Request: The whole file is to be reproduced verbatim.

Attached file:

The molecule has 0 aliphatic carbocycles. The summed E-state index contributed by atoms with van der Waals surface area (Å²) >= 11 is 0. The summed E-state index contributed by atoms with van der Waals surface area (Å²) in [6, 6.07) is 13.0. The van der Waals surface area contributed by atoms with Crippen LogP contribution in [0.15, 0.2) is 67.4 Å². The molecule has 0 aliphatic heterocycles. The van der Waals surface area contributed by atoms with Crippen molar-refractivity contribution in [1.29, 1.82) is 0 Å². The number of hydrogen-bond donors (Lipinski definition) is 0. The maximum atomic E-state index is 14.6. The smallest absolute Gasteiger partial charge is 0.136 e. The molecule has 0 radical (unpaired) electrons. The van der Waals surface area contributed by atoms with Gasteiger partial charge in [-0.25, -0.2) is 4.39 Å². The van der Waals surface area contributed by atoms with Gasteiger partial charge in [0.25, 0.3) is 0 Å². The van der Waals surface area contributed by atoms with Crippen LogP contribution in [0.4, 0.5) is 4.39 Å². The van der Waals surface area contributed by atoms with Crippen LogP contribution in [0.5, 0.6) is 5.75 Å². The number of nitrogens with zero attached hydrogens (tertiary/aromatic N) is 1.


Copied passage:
The molecule has 0 aliphatic carbocycles. The summed E-state index contributed by atoms with van der Waals surface area (Å²) >= 11 is 0. The summed E-state index contributed by atoms with van der Waals surface area (Å²) in [6, 6.07) is 13.0. The van der Waals surface area contributed by atoms with Crippen LogP contribution in [0.15, 0.2) is 67.4 Å². The molecule has 0 aliphatic heterocycles. The van der Waals surface area contributed by atoms with Crippen molar-refractivity contribution in [1.29, 1.82) is 0 Å². The number of hydrogen-bond donors (Lipinski definition) is 0. The maximum atomic E-state index is 14.6. The smallest absolute Gasteiger partial charge is 0.136 e. The molecule has 0 radical (unpaired) electrons. The van der Waals surface area contributed by atoms with Gasteiger partial charge in [-0.25, -0.2) is 4.39 Å². The van der Waals surface area contributed by atoms with Gasteiger partial charge in [0.25, 0.3) is 0 Å². The van der Waals surface area contributed by atoms with Crippen LogP contribution in [0.4, 0.5) is 4.39 Å². The van der Waals surface area contributed by atoms with Crippen LogP contribution in [0.5, 0.6) is 5.75 Å². The number of nitrogens with zero attached hydrogens (tertiary/aromatic N) is 1.